London, Baldwin Craddock & Joy 1822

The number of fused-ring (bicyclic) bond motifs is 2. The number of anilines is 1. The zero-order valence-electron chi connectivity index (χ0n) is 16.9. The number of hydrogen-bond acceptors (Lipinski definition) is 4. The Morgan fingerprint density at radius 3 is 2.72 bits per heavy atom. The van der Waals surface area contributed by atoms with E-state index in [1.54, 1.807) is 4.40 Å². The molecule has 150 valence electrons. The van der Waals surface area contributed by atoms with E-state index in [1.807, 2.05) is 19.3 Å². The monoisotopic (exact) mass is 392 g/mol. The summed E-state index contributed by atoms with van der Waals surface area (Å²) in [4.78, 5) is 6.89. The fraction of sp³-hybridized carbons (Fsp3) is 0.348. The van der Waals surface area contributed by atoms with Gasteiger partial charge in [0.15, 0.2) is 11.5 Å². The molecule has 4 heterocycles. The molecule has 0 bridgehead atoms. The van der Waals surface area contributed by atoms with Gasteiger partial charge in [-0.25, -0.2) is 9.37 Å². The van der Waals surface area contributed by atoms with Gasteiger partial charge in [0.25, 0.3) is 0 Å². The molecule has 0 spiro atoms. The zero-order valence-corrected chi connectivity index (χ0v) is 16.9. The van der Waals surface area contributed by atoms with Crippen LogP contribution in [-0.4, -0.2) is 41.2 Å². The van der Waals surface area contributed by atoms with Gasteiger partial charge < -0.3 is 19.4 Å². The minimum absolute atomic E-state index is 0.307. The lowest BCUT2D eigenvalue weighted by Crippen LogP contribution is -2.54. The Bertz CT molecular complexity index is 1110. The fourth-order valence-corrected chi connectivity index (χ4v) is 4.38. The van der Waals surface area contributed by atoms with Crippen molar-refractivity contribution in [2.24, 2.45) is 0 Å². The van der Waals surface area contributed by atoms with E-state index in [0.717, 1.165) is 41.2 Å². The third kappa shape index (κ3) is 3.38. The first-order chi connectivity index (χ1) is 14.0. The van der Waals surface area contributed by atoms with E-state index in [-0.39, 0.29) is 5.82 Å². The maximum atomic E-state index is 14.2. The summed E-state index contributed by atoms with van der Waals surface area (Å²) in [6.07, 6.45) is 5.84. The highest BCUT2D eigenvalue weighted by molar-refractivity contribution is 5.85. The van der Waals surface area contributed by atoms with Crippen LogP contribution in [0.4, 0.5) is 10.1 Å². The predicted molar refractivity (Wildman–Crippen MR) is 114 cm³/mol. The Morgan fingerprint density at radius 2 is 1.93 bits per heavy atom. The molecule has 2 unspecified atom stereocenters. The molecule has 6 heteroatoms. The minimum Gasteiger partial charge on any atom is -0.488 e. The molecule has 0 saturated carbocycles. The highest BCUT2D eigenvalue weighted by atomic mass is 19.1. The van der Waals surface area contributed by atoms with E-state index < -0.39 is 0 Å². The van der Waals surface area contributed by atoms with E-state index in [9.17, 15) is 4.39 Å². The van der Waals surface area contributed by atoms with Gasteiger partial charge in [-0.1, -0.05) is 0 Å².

One of Hogarth’s most complex engravings. Southwark Fair was held annually in September, centred on Borough High St, Southwark. Beginning as a three day market, it soon spread to fourteen days and became a place of amusement, increasingly notorious for vice, crime and riot, until in 1762 the fair was suppressed by the Court of Common Council. The scene shows a crowded square, surrounded by various theatrical booths hung with their decorative showcloths, with the tower (from which Thomas Kidman the ropeflyer or early bungee jumper has flung himself), of the old church of St.George the Martyr (demolished 1734) in the background. On the extreme right, the broken nosed figure of prizefighter James Figg sits astride his horse waving a cutlass menacingly, while two men peer avidly into a peepshow. In the background two plays are being performed The Siege of Troy and Punches Opera, the slack rope dancer Signora Violante swings on her rope hung between two booths and on the right the rickety stage containing the performance of The Fall of Bajazet collapses (appropriately) on top of a crockery stall, a woman operating the ‘Find the Lady’ card fraud, a performing poodle and a dwarfish bagpipe player. In the centre, amongst the melée, a pretty young woman beats a large drum, accompanied by a black trumpet player and gawped at by a pickpocket and his accomplice, an actor dressed as Julius Caesar is accosted by two bullies, Mother Needham shows off Moll Hackabout (Hogarth’s Harlot, see above) to a prospective customer and a conjuror waves a dove in the air triumphantly. Paulson 131 only state.